About Me

I am a PhD Candidate in the Department of Political Science at Yale University and a Research Associate at the Center on the Politics of Development at UC Berkeley.  I study comparative politics and the political economy of development, with a particular focus on political violence, electoral accountability, and the politics of sub-Saharan Africa.  I also have an interest in causal inference and research methods.  My research has been supported by the MacMillan Center for International and Area Studies, the Leitner Program in International and Comparative Political Economy, and the Yale Council on African Studies. I will be joining the Department of Political Science at Boston University as an Assistant Professor in the fall of 2017.

My dissertation investigates the logic of political violence in electoral competition, analyzing why politicians use violence as an electoral tactic and how it affects voting behavior.  To answer these questions, I have conducted extensive fieldwork in Kenya, gathering original data from a series of survey experiments and qualitative interviews with Kenyan voters and politicians, as well as observational data on the incidence of violence and election outcomes.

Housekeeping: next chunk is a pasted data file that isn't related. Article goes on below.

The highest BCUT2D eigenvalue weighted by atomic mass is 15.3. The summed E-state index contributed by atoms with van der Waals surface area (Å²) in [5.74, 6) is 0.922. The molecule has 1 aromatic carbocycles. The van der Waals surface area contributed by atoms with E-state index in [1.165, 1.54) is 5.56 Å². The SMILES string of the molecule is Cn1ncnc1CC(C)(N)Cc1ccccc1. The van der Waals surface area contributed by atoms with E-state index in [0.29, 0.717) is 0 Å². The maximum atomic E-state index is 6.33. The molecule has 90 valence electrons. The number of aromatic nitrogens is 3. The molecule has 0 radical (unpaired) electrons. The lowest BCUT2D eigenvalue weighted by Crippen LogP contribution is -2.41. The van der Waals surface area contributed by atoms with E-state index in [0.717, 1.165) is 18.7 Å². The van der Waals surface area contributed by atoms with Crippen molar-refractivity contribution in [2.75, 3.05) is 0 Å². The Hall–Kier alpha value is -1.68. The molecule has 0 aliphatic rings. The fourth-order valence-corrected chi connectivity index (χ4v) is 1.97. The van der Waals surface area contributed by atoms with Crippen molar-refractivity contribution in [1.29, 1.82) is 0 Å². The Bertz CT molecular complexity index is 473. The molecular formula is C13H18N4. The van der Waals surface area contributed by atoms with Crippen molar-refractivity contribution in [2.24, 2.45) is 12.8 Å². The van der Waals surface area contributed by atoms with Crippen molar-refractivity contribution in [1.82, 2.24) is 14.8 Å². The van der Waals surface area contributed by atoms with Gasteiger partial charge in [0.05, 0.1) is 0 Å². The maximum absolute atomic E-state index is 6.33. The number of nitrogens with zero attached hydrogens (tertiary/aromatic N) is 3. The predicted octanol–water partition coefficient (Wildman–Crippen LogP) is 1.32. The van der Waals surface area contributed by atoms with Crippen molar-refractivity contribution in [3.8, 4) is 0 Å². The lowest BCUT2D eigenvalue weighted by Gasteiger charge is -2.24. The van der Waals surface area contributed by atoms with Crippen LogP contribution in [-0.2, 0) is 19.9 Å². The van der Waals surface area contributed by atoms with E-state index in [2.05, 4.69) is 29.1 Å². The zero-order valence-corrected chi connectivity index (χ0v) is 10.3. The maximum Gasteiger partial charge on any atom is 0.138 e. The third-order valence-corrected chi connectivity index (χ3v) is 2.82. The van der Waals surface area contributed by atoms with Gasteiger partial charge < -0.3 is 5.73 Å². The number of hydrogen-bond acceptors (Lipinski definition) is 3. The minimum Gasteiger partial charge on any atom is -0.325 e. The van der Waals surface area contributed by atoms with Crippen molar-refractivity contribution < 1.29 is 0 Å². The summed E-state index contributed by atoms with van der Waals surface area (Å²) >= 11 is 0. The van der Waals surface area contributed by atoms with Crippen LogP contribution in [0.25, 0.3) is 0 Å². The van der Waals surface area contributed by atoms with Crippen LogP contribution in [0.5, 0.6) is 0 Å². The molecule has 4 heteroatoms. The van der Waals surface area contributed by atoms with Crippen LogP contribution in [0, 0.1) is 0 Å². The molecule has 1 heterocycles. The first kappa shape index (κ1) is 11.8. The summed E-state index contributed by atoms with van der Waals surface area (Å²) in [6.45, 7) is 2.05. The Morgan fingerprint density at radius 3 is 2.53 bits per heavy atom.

Prior to graduate school, I worked on global health policy research at the Center for Global Development and in the microfinance sector in Tanzania.  I have also served as a consultant for the Transparency and Accountability Initiative.